Quakers are very sweet birds that always want to be around you. They are very loyal to their owners and playful but can be stubborn as well. They have a great talking ability and are very entertaining birds.
Be aware before you purchase a Quaker parrot that they are noisy birds. They love noise and this is what makes them such good talkers. Talking isn't their only noise though. They will often make loud screeching noises that can be very annoying.

Quakers do best in homes that spend plenty of time with them. You need to realize that these birds need lots of love and attention. Be sure that this bird is what you want before you get one.

Wednesday, January 10, 2018

QUAKER PARROT * Monk Parakeet - Myiopsitta monachus

Quaker Parrot

Saturday, December 30, 2017

The Telling Features of the QUAKER PARROT

Quaker Parrot stopped on the sidewalk
Photo by Fifth World Art (CC)

Have you ever had much to do with a Quaker parrot? They are an engaging parrot and love being around lots of people. Traditionally Quaker parrots are bright green on top with a white to grey face and chest feathers. They are about mid-range in size, growing in length to about 12 inches.

A Great Talking Bird.

The Quaker parrot may be the answer for you if you are looking for a talking bird. It learns quite easily and the parrot does bond well with its owner. In fact, he loves to be involved with people on a regular basis. When teaching a parrot to talk it is best if the teaching is done by just one member of the family but I am sure you will find the bird making sounds or words that other members of the family use as well.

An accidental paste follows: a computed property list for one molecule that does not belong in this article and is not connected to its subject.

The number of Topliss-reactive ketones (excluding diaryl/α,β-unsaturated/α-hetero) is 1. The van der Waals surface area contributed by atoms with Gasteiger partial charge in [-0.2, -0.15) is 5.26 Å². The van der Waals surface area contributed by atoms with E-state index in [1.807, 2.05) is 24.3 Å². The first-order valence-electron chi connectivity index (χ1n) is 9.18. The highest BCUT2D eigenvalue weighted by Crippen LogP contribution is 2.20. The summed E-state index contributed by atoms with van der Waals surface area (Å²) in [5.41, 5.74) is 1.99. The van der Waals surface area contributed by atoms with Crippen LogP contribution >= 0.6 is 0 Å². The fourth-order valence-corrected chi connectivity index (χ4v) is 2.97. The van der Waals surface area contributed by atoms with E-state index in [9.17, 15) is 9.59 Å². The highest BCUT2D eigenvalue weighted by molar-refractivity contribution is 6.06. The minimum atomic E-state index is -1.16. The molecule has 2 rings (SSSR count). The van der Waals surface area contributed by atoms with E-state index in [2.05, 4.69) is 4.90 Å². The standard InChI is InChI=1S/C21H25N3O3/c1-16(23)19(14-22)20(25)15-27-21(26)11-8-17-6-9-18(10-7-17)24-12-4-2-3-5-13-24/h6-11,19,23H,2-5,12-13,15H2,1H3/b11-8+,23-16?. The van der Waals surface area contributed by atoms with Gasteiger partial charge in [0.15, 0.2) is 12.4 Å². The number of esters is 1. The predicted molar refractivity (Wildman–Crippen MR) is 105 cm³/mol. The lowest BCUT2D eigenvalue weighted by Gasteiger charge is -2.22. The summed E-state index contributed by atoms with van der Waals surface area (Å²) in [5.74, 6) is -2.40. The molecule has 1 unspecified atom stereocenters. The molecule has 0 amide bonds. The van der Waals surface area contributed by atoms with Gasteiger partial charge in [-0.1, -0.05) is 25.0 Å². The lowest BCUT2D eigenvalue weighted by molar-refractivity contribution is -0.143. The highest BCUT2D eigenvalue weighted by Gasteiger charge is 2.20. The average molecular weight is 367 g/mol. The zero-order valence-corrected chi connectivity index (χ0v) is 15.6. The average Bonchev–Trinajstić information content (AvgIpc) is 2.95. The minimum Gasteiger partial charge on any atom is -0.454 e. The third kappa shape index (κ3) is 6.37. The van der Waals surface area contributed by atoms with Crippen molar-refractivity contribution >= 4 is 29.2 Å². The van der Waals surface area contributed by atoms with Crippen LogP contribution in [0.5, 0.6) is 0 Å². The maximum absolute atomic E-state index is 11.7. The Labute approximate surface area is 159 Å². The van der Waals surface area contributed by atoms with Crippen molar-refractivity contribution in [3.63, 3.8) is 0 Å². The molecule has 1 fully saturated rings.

Family Parrot.

One feature of the Quaker parrot is that it is gentle and very affectionate which makes it a wonderful pet for a younger member of the family. This is not true of some of the larger parrots like macaws and cockatoos that can be quite aggressive when upset.

Colors of the Quaker Parrot.

As mentioned they tend to be known as the green and white parrot, but over the years there has been a lot of breeding in captivity so more color combinations are appearing and with different shadings so you could be forgiven for being confused about their colorings.

Play Toys.

The Quaker parrot is an active parrot and when there are no family members around he will like to keep amused with toys. Something like a climbing gym with bells and mirrors will keep him happy for hours. There are lots of toys on the market, but just make sure they are safe before giving them to the bird.

Keeping a Quaker parrot.

You can see why these parrots would be so popular as a family pet and there is one other feature that also makes them so sought after. They can adapt very well to different climatic conditions which are a bonus as most parrots only like the warmer weather. This is a very big plus for a pet parrot, but unfortunately, it does come with its drawbacks.

In some states in the US, it is actually illegal to keep the Quaker parrot as a pet. Due to the fact that it can adapt so well, feral Quaker parrots have caused major problems in the agricultural industry and some states have ruled them illegal. In fact, if this parrot is found in these states, it will be euthanized. So if you are considering having one of these parrots as a pet, do check out the local laws before purchasing. The problem does tend to exist more in the southern states.

Interestingly enough the Quaker parrot is also known by other names because of its color. You may have heard him called the ‘Green’ parrot or the ‘Monk’ parrot.

Sunday, August 27, 2017